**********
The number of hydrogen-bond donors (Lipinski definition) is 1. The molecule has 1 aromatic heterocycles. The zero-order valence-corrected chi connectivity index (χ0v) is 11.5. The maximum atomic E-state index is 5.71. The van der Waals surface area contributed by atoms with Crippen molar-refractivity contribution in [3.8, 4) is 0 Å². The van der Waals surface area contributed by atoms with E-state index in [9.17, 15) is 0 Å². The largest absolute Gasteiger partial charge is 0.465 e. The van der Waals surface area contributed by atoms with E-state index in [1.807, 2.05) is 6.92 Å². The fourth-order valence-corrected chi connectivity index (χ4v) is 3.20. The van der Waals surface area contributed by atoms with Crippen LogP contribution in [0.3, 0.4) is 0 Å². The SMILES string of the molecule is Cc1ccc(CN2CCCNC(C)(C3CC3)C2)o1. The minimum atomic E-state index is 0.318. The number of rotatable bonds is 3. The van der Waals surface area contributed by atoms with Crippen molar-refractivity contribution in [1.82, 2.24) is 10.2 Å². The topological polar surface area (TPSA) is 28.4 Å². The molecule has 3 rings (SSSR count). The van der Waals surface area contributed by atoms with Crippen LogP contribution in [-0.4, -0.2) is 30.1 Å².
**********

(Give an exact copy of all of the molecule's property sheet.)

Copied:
The number of hydrogen-bond donors (Lipinski definition) is 1. The molecule has 1 aromatic heterocycles. The zero-order valence-corrected chi connectivity index (χ0v) is 11.5. The maximum atomic E-state index is 5.71. The van der Waals surface area contributed by atoms with Crippen molar-refractivity contribution in [3.8, 4) is 0 Å². The van der Waals surface area contributed by atoms with E-state index in [9.17, 15) is 0 Å². The largest absolute Gasteiger partial charge is 0.465 e. The van der Waals surface area contributed by atoms with E-state index in [1.807, 2.05) is 6.92 Å². The fourth-order valence-corrected chi connectivity index (χ4v) is 3.20. The van der Waals surface area contributed by atoms with Crippen LogP contribution in [0.3, 0.4) is 0 Å². The SMILES string of the molecule is Cc1ccc(CN2CCCNC(C)(C3CC3)C2)o1. The minimum atomic E-state index is 0.318. The number of rotatable bonds is 3. The van der Waals surface area contributed by atoms with Crippen molar-refractivity contribution in [1.82, 2.24) is 10.2 Å². The topological polar surface area (TPSA) is 28.4 Å². The molecule has 3 rings (SSSR count). The van der Waals surface area contributed by atoms with Crippen LogP contribution in [-0.4, -0.2) is 30.1 Å².